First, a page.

Over the next few days, I will take a look at a collection of collections. Horror seems to be the most popular genre for the film anthology. I think a lot of that is the result of the EC Comics influence that so drove the filmmakers of the 70s and 80s, who then in turn influenced future generations. I'm not convinced that horror is really the best genre for brevity, greatly preferring the slow-burning dread myself. There's also the not-insignificant matter of inconsistency. Anthologies are, almost by definition, bound to be a mixed bag. That being said, both the V/H/S series and the ABCs of Death series (both highly inconsistent themselves) have shown a few glimmers of hope that there might still be potential in the short form.
see link for writing & directing credits
I wasn't particularly impressed by 2012's horror anthology The ABCs of Death. The concept -- assign 26 directors a letter of the alphabet and give them free reign (and I mean FREE reign) to create a short film (using any word of their choosing beginning with that letter) on the theme of death (with the general understanding that the end product would be a horror movie, mind you) -- was intriguing, but the end product suffered from the flaws inherent to the concept. There simply weren't enough good segments to tide one over through all the dumb ones. That being said, it's still worth seeing if the concept interests you. While the average gets dragged down by weak links, the few gold nuggets do indeed represent some unique and imaginative film making.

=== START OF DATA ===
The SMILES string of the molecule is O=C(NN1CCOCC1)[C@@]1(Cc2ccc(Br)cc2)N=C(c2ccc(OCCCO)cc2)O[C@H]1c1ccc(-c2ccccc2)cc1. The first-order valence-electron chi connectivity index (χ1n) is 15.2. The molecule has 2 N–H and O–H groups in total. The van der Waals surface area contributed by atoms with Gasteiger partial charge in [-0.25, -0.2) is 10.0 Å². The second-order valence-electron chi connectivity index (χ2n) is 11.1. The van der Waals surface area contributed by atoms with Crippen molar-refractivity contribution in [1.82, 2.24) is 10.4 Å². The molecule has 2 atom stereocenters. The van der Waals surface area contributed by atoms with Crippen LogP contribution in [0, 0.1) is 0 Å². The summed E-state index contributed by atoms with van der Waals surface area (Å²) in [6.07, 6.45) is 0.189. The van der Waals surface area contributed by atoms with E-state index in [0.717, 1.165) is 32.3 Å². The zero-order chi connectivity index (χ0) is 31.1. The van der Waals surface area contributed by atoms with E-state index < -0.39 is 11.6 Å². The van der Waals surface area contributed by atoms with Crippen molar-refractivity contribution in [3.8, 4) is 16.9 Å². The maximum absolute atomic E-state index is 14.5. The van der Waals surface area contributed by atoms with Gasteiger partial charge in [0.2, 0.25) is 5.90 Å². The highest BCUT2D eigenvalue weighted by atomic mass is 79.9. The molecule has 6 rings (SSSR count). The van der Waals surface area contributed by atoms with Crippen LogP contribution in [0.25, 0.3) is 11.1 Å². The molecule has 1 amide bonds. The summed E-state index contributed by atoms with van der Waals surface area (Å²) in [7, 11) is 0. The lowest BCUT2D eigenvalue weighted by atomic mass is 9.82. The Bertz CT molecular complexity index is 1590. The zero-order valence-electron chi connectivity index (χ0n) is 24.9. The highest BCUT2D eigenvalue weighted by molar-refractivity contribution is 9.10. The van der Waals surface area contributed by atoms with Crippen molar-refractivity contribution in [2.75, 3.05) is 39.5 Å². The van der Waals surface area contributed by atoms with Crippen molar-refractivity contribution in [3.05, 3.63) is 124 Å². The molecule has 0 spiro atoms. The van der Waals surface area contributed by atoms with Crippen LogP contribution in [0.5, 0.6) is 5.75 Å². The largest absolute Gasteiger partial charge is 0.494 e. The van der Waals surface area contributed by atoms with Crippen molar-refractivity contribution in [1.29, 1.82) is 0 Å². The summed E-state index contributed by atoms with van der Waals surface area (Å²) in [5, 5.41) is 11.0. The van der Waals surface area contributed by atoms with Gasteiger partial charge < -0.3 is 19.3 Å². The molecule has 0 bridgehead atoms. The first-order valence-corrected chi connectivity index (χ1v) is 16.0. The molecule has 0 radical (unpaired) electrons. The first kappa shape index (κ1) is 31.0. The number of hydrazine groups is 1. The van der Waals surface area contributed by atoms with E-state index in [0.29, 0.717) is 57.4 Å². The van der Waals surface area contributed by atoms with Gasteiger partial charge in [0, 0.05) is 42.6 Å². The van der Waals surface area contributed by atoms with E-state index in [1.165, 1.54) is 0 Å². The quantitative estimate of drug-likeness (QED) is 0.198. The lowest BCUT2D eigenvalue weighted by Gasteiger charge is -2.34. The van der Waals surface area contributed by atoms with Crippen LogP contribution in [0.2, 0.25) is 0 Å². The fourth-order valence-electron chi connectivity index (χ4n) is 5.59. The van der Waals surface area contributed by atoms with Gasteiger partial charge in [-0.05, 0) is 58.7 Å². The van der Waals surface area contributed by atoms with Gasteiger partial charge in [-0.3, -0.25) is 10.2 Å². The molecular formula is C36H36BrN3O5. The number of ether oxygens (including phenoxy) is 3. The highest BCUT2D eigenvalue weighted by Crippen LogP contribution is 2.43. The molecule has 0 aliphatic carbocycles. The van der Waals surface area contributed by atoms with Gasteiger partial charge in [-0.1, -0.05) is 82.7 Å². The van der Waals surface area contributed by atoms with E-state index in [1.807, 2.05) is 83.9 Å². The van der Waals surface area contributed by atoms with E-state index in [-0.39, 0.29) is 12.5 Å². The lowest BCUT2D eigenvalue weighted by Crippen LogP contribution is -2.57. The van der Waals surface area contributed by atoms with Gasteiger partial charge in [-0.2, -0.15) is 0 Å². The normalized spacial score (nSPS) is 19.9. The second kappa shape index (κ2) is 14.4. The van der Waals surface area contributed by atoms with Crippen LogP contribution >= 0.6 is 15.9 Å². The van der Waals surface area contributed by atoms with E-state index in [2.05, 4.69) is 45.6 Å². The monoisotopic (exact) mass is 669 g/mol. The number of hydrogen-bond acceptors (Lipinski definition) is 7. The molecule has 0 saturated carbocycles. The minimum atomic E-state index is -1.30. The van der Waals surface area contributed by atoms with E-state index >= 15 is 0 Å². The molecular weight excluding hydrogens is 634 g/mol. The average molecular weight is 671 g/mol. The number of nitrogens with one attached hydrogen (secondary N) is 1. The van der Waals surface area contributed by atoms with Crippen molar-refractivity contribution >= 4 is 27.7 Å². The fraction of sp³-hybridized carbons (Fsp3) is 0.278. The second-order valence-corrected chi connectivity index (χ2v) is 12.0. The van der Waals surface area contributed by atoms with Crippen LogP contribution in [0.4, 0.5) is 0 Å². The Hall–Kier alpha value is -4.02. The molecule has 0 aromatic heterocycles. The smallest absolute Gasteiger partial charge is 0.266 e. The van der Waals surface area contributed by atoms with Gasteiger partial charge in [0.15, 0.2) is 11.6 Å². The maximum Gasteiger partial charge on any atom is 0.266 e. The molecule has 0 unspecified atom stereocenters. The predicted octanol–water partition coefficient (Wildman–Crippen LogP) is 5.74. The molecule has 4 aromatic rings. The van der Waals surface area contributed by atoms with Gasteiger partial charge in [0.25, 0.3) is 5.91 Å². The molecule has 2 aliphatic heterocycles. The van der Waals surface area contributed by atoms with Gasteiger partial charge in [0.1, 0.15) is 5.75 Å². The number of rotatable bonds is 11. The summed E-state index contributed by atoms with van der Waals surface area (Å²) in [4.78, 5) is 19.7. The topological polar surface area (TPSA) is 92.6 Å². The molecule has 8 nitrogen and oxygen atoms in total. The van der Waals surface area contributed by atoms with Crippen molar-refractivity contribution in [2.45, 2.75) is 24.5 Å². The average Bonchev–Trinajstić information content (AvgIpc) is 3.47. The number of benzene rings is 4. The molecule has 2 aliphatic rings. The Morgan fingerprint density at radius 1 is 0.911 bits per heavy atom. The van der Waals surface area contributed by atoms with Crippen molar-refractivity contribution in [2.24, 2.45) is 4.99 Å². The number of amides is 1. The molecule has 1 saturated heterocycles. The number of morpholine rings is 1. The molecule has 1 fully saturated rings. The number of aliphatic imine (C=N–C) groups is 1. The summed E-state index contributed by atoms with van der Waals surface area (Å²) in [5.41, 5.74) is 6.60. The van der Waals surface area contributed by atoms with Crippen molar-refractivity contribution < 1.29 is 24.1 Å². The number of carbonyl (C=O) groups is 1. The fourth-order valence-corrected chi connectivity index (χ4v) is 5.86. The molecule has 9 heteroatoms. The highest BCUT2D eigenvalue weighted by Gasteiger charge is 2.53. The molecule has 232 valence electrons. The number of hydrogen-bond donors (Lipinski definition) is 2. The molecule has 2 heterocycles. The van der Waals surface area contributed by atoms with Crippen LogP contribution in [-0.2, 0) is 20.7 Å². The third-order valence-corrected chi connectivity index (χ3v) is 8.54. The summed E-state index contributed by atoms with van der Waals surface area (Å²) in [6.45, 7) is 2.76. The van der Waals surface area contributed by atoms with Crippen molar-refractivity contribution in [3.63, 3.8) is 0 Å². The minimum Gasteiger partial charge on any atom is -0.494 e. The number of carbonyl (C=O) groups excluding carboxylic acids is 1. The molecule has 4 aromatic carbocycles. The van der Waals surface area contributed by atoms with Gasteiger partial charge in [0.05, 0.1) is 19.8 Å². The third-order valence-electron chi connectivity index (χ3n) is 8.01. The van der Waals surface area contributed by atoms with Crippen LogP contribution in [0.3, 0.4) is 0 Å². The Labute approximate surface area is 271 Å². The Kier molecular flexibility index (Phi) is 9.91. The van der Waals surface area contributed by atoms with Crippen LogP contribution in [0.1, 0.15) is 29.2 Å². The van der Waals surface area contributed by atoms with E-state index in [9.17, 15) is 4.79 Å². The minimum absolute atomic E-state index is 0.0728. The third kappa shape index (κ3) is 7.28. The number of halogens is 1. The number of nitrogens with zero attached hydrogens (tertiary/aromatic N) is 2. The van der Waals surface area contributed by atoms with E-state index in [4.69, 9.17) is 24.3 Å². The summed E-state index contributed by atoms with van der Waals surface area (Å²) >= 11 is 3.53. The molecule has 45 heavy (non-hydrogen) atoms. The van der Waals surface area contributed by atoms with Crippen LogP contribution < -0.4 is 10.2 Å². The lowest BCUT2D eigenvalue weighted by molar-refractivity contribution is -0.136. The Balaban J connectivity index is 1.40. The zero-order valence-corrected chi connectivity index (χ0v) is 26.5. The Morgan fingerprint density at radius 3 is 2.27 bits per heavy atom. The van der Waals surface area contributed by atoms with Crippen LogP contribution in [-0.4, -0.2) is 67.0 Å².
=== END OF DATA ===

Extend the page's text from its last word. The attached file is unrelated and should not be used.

The original suffered (and I can hardly believe I'm saying this, but) from too many high-concept shorts that weren't well fleshed out. Sure, some of the "zany" ones were fun, but then they got kind of monotonous. Ditto the "moody" ones and the "look how much fake blood I can get with our penny-ante budget!" ones. The sequel has many more segments with better considered narratives. There are still a lot of "Uh Oh! Now THAT was a twist!" endings reminiscent of 1950s horror comics, but I can see how that would be a difficult angle to avoid given the history of the horror genre in America.
Short stories made shorter; there are still a few clunkers in ABCs 2, but they're now squarely in the minority as this sequel anthology gathers some altogether stronger narrative pieces while still maintaining a great sense of variety.